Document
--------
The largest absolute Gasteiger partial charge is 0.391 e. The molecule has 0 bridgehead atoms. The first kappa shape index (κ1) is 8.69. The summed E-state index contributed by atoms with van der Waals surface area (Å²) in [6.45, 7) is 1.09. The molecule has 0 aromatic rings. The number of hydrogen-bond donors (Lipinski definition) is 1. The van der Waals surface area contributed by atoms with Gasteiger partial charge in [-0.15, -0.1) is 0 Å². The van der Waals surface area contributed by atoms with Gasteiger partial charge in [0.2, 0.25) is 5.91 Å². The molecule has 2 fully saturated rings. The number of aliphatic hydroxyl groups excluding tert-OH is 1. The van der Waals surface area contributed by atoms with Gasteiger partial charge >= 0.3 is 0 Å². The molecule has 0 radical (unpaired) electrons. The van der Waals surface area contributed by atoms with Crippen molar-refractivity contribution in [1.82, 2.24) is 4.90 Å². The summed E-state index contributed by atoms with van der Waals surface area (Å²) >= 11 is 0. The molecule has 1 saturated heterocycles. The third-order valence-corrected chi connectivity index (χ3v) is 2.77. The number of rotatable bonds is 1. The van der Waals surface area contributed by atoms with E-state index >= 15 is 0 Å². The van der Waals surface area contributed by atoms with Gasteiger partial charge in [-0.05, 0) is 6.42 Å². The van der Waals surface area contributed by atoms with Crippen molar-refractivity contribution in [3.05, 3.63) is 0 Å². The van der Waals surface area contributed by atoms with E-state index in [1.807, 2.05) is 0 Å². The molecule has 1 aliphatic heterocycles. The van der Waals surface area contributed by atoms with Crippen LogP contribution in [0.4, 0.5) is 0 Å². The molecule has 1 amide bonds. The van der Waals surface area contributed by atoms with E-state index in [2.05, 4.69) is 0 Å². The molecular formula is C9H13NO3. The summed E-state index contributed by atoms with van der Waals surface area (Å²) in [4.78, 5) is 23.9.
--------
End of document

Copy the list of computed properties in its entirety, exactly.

The largest absolute Gasteiger partial charge is 0.391 e. The molecule has 0 bridgehead atoms. The first kappa shape index (κ1) is 8.69. The summed E-state index contributed by atoms with van der Waals surface area (Å²) in [6.45, 7) is 1.09. The molecule has 0 aromatic rings. The number of hydrogen-bond donors (Lipinski definition) is 1. The van der Waals surface area contributed by atoms with Gasteiger partial charge in [-0.15, -0.1) is 0 Å². The van der Waals surface area contributed by atoms with Gasteiger partial charge in [0.2, 0.25) is 5.91 Å². The molecule has 2 fully saturated rings. The number of aliphatic hydroxyl groups excluding tert-OH is 1. The van der Waals surface area contributed by atoms with Gasteiger partial charge >= 0.3 is 0 Å². The molecule has 0 radical (unpaired) electrons. The van der Waals surface area contributed by atoms with Crippen molar-refractivity contribution in [1.82, 2.24) is 4.90 Å². The summed E-state index contributed by atoms with van der Waals surface area (Å²) >= 11 is 0. The molecule has 1 saturated heterocycles. The third-order valence-corrected chi connectivity index (χ3v) is 2.77. The number of rotatable bonds is 1. The van der Waals surface area contributed by atoms with E-state index >= 15 is 0 Å². The van der Waals surface area contributed by atoms with Gasteiger partial charge in [-0.05, 0) is 6.42 Å². The van der Waals surface area contributed by atoms with Crippen molar-refractivity contribution in [3.05, 3.63) is 0 Å². The van der Waals surface area contributed by atoms with E-state index in [1.807, 2.05) is 0 Å². The molecule has 1 aliphatic heterocycles. The van der Waals surface area contributed by atoms with Crippen LogP contribution in [0.4, 0.5) is 0 Å². The molecule has 1 amide bonds. The van der Waals surface area contributed by atoms with E-state index in [2.05, 4.69) is 0 Å². The molecular formula is C9H13NO3. The summed E-state index contributed by atoms with van der Waals surface area (Å²) in [4.78, 5) is 23.9.